To avoid opportunistic infections, plants and animals have developed antimicrobial peptides in their epithelia that can form pores in the cytoplasmic membrane of microorganisms1. After contact with microorganisms, vertebrate skin2, trachea and tongue epithelia3 are rich sources of peptide antibiotics1, which may explain the unexpected resistance of these tissues to infection. Here we report that human skin is protected in a similar way by an inducible, transcriptionally regulated, antibiotic peptide, which resembles those in other mammals.
Patients with psoriasis have fewer skin infections than expected4, leading us to speculate that lesional psoriatic skin might produce antimicrobial peptides. Cationic antimicrobial peptides bind strongly to their target bacteria, so we isolated and purified peptide antibiotics from psoriatic scale extracts using a whole Escherichia coli affinity column. We subsequently purified bound peptides, which demonstrated antimicrobial activity in a plate assay, to homogeneity using high-performance liquid chromatography. We recovered 200-400 μg of a pure antimicrobial peptide (relative molecular mass 4,000) from 50-g samples of psoriatic scales. Amino-acid sequence analysis of this peptide (Fig. 1) revealed the consensus sequence of a β-defensin with homology to bovine tracheal and lingual antimicrobial β-defensins3, as well as human β-defensin-1 (hBD-1)5.
Using degenerate primers based on amino-acid sequence data, we generated the complete complementary DNA sequence from RNA obtained from human foreskin-derived primary keratinocytes. The deduced amino-acid sequence of the precursor peptide (Fig. 1) consisted of 41 residues present in the mature peptide as well as a leader sequence, which may indicate that this is a secreted peptide. The highest homology is to bovine tongue and trachea-derived antimicrobial peptides3, produced in cow epithelia in response to microorganisms or inflammatory cytokines. We conclude that the peptide, named hBD-2, is the second human β-defensin to be found. The first human β-defensin (hBD-1) is mainly produced by epithelia from the urogenital tract and, to a lesser degree, in trachea and lung6, and was originally discovered in human blood filtrates5.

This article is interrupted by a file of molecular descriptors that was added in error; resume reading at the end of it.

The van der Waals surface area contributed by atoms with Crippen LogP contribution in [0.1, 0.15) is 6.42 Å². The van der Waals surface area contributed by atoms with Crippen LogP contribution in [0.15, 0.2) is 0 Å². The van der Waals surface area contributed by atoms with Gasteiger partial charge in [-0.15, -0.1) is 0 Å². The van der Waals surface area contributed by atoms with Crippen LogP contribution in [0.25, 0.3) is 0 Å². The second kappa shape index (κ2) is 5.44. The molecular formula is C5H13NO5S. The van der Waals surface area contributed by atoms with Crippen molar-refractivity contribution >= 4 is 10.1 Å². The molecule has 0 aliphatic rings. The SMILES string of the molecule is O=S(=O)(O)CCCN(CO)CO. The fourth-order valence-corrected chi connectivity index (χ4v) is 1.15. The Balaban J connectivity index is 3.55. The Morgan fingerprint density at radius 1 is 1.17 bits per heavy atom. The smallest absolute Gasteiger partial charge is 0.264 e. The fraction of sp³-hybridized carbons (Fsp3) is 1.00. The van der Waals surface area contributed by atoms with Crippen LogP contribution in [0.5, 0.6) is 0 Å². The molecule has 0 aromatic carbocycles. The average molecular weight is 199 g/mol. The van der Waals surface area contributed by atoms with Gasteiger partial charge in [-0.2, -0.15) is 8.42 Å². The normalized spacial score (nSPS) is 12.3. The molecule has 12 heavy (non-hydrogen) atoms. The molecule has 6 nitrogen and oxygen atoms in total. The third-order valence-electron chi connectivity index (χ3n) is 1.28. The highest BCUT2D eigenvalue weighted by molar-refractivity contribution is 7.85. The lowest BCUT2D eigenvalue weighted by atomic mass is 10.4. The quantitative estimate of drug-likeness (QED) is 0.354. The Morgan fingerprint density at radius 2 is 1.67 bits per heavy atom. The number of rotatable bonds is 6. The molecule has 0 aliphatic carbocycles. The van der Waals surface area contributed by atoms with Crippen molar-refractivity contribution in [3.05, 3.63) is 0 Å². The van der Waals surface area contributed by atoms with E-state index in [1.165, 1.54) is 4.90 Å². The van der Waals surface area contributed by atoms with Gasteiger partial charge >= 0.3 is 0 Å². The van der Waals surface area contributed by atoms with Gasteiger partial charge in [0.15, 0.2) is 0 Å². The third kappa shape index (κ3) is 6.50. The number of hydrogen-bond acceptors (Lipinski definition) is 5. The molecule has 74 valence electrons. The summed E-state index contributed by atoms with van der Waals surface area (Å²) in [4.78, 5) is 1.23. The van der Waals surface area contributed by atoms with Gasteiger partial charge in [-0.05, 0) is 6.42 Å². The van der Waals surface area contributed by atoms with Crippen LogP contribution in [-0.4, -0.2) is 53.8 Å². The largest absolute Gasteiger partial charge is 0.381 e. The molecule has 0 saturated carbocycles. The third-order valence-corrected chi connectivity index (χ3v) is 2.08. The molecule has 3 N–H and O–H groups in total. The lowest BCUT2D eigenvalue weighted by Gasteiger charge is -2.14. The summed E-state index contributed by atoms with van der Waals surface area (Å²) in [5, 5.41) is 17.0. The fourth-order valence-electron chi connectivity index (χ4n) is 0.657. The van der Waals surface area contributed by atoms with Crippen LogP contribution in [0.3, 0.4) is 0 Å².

We found that hBD-2 was highly effective in killing Gram-negative bacteria (E. coli, Pseudomonas aeruginosa) with LD90 (the dose that achieves 90% reduction of colony-forming units) near 10 μg ml−1. The yeast Candida albicans was also effectively killed (LD90, 25 μg ml-1), but hBD-2 achieved a bacteriostatic effect on the Gram-positive Staphylococcus aureus only at concentrations as high as 100 μg ml-1.
Using reverse transcription and semi-quantitative polymerase chain reaction (RT-PCR) we saw low hBD-2 messenger RNA expression in foreskin-derived keratinocytes. Expression was greatly upregulated with tumour-necrosis factor-α within 1 h of stimulation and persisted for more than 48 h. Gram-negative and Grampositive bacteria, as well as C. albicans, strongly induce hBD-2 (Fig. 2), in contrast to hBD-1, which is not upregulated by inflammatory stimuli6. Thus hBD-2 is the first human β-defensin found to be regulated at a transcriptional level in response to contact with microorganisms.
We detected constitutive hBD-2 expression in freshly isolated foreskin, lung and trachea (Fig. 2). In contrast, considerably less hBD-2 is expressed in kidney, uterus and salivary gland tissue. Both small intestine and liver mRNA preparations failed to demonstrate hBD-2 expression. Therefore, hBD-2 may represent the human counterpart of the bovine lingual and tracheal peptides.
Our observations show that human skin contains a chemical shield of endogenous peptide antibiotics, which are induced by contact with microorganisms and are operative in other human epithelia. Disruption of this shield, as in cystic fibrosis7,8, might be a reason for recurrent infections of skin and other epithelia. It is intriguing to speculate that human peptide antibiotics, like hBD-2, might be ideal therapeutic agents, avoiding the problems of acquired resistance.
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Harder, J., Bartels, J., Christophers, E. et al. A peptide antibiotic from human skin. Nature 387, 861 (1997). https://doi.org/10.1038/43088
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